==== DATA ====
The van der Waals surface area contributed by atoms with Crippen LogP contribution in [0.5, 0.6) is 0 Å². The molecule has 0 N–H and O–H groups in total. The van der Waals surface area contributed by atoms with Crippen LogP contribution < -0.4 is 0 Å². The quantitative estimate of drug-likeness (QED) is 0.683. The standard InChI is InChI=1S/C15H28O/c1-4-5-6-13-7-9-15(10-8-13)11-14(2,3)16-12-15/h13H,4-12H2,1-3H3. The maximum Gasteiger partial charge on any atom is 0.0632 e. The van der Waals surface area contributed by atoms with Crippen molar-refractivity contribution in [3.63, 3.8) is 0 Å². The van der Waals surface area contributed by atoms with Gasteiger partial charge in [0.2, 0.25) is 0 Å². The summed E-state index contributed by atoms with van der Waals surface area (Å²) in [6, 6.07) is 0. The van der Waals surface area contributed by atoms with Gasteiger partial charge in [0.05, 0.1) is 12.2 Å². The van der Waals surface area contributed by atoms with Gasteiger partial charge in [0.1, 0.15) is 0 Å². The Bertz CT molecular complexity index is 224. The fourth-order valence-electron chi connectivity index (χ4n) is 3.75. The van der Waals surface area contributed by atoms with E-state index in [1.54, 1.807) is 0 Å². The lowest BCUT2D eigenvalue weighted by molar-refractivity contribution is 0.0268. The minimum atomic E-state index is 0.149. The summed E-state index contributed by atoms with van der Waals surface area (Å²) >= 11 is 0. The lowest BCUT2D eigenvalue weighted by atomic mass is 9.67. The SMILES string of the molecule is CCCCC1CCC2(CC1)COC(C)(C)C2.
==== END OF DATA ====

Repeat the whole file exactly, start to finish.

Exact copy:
The van der Waals surface area contributed by atoms with Crippen LogP contribution in [0.5, 0.6) is 0 Å². The molecule has 0 N–H and O–H groups in total. The van der Waals surface area contributed by atoms with Crippen LogP contribution < -0.4 is 0 Å². The quantitative estimate of drug-likeness (QED) is 0.683. The standard InChI is InChI=1S/C15H28O/c1-4-5-6-13-7-9-15(10-8-13)11-14(2,3)16-12-15/h13H,4-12H2,1-3H3. The maximum Gasteiger partial charge on any atom is 0.0632 e. The van der Waals surface area contributed by atoms with Crippen molar-refractivity contribution in [3.63, 3.8) is 0 Å². The van der Waals surface area contributed by atoms with Gasteiger partial charge in [0.2, 0.25) is 0 Å². The summed E-state index contributed by atoms with van der Waals surface area (Å²) in [6, 6.07) is 0. The van der Waals surface area contributed by atoms with Gasteiger partial charge in [0.05, 0.1) is 12.2 Å². The van der Waals surface area contributed by atoms with Gasteiger partial charge in [0.1, 0.15) is 0 Å². The Bertz CT molecular complexity index is 224. The fourth-order valence-electron chi connectivity index (χ4n) is 3.75. The van der Waals surface area contributed by atoms with E-state index in [1.54, 1.807) is 0 Å². The lowest BCUT2D eigenvalue weighted by molar-refractivity contribution is 0.0268. The minimum atomic E-state index is 0.149. The summed E-state index contributed by atoms with van der Waals surface area (Å²) >= 11 is 0. The lowest BCUT2D eigenvalue weighted by atomic mass is 9.67. The SMILES string of the molecule is CCCCC1CCC2(CC1)COC(C)(C)C2.